In brief: After being fined for its anticompetitive practices in search, Google spun off a small part of its business and implemented an auction-based system for shopping comparison services to help them feature more prominently in search results. However, it has done so little to create a level playing field that the EU may soon ask for significant changes.
When Margrethe Vestager was appointed vice president of digital policy for the European Commission earlier this year, it was clear that tech giants would be in her crosshairs. Two years ago, she slapped Alphabet's Google with a $2.7 billion fine for abusing its dominance in the search industry.
Specifically, Google was punished for the fact that it favored its own shopping comparison service in its search results by placing them at or near the top of the first page. Not only that, but the EU found that in some cases, competitors were demoted so much that they barely reached the first pages while ranking criteria didn't seem to affect the position of Google's own service.
Since then, Google Shopping has been operating as an Alphabet subsidiary separate from Google, and its search results have been marked with a "by Google" label. The search giant also offered to allow its competitors to bid for the precious space at the top of the search results. However, that doesn't seem to have the expected results.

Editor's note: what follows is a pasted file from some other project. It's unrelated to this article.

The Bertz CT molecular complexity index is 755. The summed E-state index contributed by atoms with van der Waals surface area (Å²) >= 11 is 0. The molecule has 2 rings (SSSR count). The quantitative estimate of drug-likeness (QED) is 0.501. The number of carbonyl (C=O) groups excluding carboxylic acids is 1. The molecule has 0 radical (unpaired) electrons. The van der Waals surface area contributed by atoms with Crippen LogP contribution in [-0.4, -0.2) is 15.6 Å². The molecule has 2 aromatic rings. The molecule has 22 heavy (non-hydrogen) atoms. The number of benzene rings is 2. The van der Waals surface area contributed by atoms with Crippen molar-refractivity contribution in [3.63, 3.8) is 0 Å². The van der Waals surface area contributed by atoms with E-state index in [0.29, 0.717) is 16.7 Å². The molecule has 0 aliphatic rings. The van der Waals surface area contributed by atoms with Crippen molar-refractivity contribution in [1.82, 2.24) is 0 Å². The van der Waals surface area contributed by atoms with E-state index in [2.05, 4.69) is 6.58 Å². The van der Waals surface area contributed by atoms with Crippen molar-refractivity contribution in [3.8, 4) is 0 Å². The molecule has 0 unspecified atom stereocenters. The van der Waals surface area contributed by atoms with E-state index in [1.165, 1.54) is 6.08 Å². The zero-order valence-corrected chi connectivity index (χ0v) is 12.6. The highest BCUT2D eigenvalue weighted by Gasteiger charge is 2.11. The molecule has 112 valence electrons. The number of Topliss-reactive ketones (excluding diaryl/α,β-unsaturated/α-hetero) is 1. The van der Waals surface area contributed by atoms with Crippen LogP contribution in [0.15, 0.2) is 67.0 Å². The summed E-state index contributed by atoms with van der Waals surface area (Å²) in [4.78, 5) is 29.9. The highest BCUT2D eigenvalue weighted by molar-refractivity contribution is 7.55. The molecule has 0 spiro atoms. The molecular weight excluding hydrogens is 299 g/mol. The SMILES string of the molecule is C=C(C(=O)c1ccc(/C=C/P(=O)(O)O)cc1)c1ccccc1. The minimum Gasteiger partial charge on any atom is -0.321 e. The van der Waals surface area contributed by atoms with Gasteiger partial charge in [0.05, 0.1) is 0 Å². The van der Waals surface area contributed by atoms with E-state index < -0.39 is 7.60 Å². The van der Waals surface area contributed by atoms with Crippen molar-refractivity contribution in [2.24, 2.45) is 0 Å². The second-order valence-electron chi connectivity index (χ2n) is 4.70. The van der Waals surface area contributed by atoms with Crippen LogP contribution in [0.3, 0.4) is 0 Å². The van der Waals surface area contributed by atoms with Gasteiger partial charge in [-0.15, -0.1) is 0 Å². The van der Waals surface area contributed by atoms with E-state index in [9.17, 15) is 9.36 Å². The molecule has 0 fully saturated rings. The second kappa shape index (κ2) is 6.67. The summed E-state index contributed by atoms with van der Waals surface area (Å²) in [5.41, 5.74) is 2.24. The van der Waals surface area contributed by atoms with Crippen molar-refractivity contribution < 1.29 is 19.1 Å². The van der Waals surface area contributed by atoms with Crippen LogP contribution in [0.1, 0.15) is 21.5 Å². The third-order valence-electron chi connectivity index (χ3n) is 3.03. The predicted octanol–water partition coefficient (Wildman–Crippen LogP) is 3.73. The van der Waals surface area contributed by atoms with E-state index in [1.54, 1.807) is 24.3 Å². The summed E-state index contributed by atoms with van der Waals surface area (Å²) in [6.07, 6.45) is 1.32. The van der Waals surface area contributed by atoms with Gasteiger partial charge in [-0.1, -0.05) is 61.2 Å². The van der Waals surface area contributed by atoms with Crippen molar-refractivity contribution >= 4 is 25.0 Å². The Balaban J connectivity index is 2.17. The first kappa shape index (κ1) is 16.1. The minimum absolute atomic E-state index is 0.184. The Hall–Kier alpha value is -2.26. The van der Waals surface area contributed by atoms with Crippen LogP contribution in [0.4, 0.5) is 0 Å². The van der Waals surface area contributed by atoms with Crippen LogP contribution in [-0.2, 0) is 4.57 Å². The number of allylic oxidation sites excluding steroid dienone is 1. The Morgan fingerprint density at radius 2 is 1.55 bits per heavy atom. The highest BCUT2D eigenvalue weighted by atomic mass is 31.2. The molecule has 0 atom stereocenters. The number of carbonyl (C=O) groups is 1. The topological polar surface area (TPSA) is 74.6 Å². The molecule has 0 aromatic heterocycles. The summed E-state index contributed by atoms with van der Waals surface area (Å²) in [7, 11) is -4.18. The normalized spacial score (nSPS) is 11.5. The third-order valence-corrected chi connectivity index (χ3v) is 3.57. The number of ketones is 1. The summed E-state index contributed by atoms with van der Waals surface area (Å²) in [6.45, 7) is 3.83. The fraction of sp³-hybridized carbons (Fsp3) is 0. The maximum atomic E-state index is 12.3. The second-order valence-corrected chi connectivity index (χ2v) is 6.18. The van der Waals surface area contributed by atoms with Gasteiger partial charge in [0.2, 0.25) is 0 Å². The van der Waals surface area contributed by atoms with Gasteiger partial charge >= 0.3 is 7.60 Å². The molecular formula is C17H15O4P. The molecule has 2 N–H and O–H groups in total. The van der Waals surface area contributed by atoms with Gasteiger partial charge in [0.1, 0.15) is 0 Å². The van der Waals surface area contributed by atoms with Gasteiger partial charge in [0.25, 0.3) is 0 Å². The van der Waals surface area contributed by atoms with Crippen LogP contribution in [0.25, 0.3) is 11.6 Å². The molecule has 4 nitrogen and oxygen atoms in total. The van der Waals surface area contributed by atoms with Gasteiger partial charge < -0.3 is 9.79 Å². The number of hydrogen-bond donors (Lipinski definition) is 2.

During a Web Summit conference this week, Vestager said that "we may see a show of rivals in the shopping box. We may see a pickup when it comes to clicks for merchants. But we still do not see much traffic for viable competitors when it comes to shopping comparison."
Google Shopping competitors have previously expressed their concerns that the auction has forced comparison engines to "bid away most of their profit." They view Google's pledge to operate Google Shopping separately as "just meaningless internal accounting, paid from one Google pocket to another."
Interestingly, Google is planning a similar, auction-based solution for a different antitrust case around the default search engine on Android. Alternative search providers will have to fight for inclusion along Google Search in 2020, in an auction that may prove just as controversial.
Google isn't the only big company that has been found to favor its own services in search results. Earlier this year, Apple had to adjust its App Store search algorithm after a report found that its own apps and services featured prominently in results for the most commonly searched keywords.